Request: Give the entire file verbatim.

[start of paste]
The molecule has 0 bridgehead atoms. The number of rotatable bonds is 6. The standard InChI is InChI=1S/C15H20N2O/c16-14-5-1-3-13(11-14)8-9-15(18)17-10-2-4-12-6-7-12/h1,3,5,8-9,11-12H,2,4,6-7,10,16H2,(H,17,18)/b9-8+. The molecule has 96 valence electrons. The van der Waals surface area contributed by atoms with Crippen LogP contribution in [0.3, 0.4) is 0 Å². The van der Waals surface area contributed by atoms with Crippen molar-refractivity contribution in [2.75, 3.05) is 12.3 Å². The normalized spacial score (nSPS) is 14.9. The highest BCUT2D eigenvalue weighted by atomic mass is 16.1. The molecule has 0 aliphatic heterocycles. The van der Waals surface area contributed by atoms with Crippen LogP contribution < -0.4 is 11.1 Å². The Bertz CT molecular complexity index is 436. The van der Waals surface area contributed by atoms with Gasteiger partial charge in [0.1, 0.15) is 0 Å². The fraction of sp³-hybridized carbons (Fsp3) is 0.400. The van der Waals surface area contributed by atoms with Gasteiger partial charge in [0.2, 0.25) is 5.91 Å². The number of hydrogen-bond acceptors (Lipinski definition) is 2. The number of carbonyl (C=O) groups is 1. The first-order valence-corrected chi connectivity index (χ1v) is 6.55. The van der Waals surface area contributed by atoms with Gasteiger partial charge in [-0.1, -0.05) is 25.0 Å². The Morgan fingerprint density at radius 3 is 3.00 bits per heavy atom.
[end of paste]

The molecule has 0 bridgehead atoms. The number of rotatable bonds is 6. The standard InChI is InChI=1S/C15H20N2O/c16-14-5-1-3-13(11-14)8-9-15(18)17-10-2-4-12-6-7-12/h1,3,5,8-9,11-12H,2,4,6-7,10,16H2,(H,17,18)/b9-8+. The molecule has 96 valence electrons. The van der Waals surface area contributed by atoms with Crippen LogP contribution in [0.3, 0.4) is 0 Å². The van der Waals surface area contributed by atoms with Crippen molar-refractivity contribution in [2.75, 3.05) is 12.3 Å². The normalized spacial score (nSPS) is 14.9. The highest BCUT2D eigenvalue weighted by atomic mass is 16.1. The molecule has 0 aliphatic heterocycles. The van der Waals surface area contributed by atoms with Crippen LogP contribution < -0.4 is 11.1 Å². The Bertz CT molecular complexity index is 436. The van der Waals surface area contributed by atoms with Gasteiger partial charge in [0.1, 0.15) is 0 Å². The fraction of sp³-hybridized carbons (Fsp3) is 0.400. The van der Waals surface area contributed by atoms with Gasteiger partial charge in [0.2, 0.25) is 5.91 Å². The number of hydrogen-bond acceptors (Lipinski definition) is 2. The number of carbonyl (C=O) groups is 1. The first-order valence-corrected chi connectivity index (χ1v) is 6.55. The van der Waals surface area contributed by atoms with Gasteiger partial charge in [-0.1, -0.05) is 25.0 Å². The Morgan fingerprint density at radius 3 is 3.00 bits per heavy atom.